15 Jul Decisions
Do you remember how back when you were a kid, you had to listen to everything your parents told you to do whether you wanted to do it or not? Some of these things happened to be for your own good. Like when your parents made you eat vegetables, they did it because they wanted you to be healthy. And when they made you do your homework in school, even though you didn’t want to, they taught you the importance of discipline and hard work. Or when your parents made you share your toys with your younger sibling they did it to teach you the importance of being generous and a team player.
On the other hand, some of things that your parents made you do as a child didn’t necessarily make you a better person because of it. Now as I reflect back on some of the extra curricular activities that my parents made me do when I was younger I still can’t see the purpose of doing it. I don’t think I’ll ever see the importance behind taking piano lessons that I had absolutely no interest in taking. Nor do I see how playing soccer has shaped me into becoming a better person. And I’m pretty sure that the accordion lessons that I took for many years will never help me out down the road.
When you were a child, your parents made a lot of decisions for you, but as you got older they started to loosen the reigns, and you were able to use your brain to make some decision of your own. By the time you reached high school your parents or guardians had enough trust in you to believe that you would use those life lessons that they taught you to make informed decisions for you own life. So, it was okay if you stopped playing basketball because you didn’t find it fun anymore. You didn’t have to wear the clothes that your parents picked out for you because you were old enough to make style choices by yourself. And they let you make the decision to take the foreign language that you wanted to take. Even though you were still under their control, you started to develop your own sense of autonomy which would help to shape you into the person that you would one day become.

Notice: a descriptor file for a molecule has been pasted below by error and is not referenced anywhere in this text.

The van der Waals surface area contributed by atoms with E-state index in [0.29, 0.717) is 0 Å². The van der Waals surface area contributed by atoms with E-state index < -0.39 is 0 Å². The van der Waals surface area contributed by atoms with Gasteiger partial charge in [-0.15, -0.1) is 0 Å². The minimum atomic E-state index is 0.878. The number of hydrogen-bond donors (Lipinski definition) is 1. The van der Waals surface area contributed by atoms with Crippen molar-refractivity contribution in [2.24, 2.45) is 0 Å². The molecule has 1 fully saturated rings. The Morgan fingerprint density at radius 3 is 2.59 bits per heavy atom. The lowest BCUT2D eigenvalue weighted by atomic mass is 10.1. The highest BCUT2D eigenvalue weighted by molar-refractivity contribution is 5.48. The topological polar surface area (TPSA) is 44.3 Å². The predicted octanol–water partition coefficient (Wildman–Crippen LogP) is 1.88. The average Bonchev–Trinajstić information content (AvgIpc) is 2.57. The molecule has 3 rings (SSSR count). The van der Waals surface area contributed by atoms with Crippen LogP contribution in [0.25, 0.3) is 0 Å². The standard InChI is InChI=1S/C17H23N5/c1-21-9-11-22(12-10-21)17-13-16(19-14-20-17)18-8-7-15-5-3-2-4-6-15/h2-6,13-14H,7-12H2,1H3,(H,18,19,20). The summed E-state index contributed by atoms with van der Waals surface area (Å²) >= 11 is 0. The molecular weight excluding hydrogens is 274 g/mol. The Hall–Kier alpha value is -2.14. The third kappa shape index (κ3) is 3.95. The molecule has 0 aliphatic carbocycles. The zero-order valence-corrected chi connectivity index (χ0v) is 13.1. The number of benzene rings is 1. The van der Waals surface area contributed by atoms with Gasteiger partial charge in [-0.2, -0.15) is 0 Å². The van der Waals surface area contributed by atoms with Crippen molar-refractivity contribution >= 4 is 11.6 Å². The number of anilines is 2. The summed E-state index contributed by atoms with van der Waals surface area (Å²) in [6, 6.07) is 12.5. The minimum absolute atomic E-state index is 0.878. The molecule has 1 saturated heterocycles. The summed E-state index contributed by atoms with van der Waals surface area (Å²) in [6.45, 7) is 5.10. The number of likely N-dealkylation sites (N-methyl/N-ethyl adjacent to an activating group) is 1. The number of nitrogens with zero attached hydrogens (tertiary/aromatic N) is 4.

And now that you’re an adult, you have complete freedom to choose how you want your life to look like. You no longer have your parents or guardians telling you what to do. No one gets to pick how you want to spend your life but you.
And you probably have much bigger decisions to make besides whether or not you’re going to learn how to ballroom dance or not, but if that just so happens to be one of the decisions you need to make then that decision is completely up to you.
Positive thinker if you want to be a doctor then do it.
If you want to change religions or give it up all together then do that.
Want to get married? Do it.
Want to stay single? You could do that too.
If you want to uproot your life and move halfway across the world then that decision is entirely yours to make.
And if you are ever worried about a decision that you have to make, remember that you can draw upon those life lessons that your parent or guardian taught you. In life you will come across many paths that lead to very different places, and choosing one of these paths over the other may seem very daunting, but the elders in your life taught you important life lessons so that choosing a path wouldn’t seem as scary. They taught you those lessons for a reason, and now that you’re out on your own in this world, you can use those lessons to help you to make important decisions in your life. Not everything that they made you do can help you out, but those important lessons will always be with you to guide you during your troubled times.
So go out there in the world and pick the path that you want to choose positive thinker, and choose that path knowing that it’s what you want to do and not what somebody else wants you to do.
And never forget, “You have brains in your head. You have feet in your shoes. You can steer yourself in any direction you choose!” -Dr. Seuss